How to prepare an activities list that sets you apart?
What are Extracurricular Activities?
What sort of things should you list in the section of your college application that covers extracurricular activities? An extracurricular activity is anything that you do that is not a high school class or a paid job. Extracurricular activities do not necessarily have to be organized through your high school. This means that sports, the school paper, marching band and so on are not the only extracurricular activities. Pretty much anything that you do in your community, with your family, or with your friends may be counted as an extracurricular activity. This could be volunteer or charity work, church or community activities, hobbies that you have pursued, as well as artistic endeavors and so on. So, which ones should you list?
Include Extracurricular Activities that Reflect Your Passions
Instead of joining every club and activity in sight, just so that you can have a gigantic list of extracurricular activities for your college application, take part in activities that really mean something to you. If you truly love the school paper and you end up writing a regular column for years, this activity will have greater meaning to an Admissions Office than if you join five different clubs that don’t really mean anything to you. (Hint: It will be especially impressive if you include clippings from your articles with your application.) Also, don’t just list the names of the organizations you’ve joined; describe what you did as well as any special achievements that you were a part of.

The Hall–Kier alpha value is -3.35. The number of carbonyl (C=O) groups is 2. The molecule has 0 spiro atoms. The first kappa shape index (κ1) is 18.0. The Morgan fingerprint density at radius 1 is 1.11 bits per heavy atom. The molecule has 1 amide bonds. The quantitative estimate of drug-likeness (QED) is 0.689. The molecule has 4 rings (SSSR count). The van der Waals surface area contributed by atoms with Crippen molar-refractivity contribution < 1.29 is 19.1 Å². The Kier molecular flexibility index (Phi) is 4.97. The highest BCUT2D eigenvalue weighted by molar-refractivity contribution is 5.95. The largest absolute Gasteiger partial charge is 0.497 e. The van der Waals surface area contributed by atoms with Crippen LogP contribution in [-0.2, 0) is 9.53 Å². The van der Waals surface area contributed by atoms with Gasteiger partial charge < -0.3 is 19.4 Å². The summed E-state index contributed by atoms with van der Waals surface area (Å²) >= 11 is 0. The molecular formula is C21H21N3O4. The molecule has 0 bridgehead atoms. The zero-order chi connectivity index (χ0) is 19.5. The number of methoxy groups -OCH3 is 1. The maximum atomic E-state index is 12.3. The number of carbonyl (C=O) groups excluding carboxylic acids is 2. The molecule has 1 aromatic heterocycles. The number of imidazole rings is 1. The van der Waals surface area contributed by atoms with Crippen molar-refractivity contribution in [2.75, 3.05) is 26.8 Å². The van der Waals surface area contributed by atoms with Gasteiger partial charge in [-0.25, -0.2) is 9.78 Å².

The Importance of Leadership Roles and Accomplishments within Activities
Colleges tend to be more attracted to students that reach leadership positions in their extracurricular activities. They will find students that became student body president or debate team captain more impressive than those that became student council member or debate team members. Schools want young people with leadership skills to take positions in their own extracurricular activities. However, this does not mean that you should try to become the leader or captain of every activity in which you take part. This would not only be exhausting, but also spread yourself so thinly over so many activities that you may not actually do much of anything in your leadership role. Outstanding deeds and accomplishments within your extracurricular activities will be even more impressive than just holding a title or office.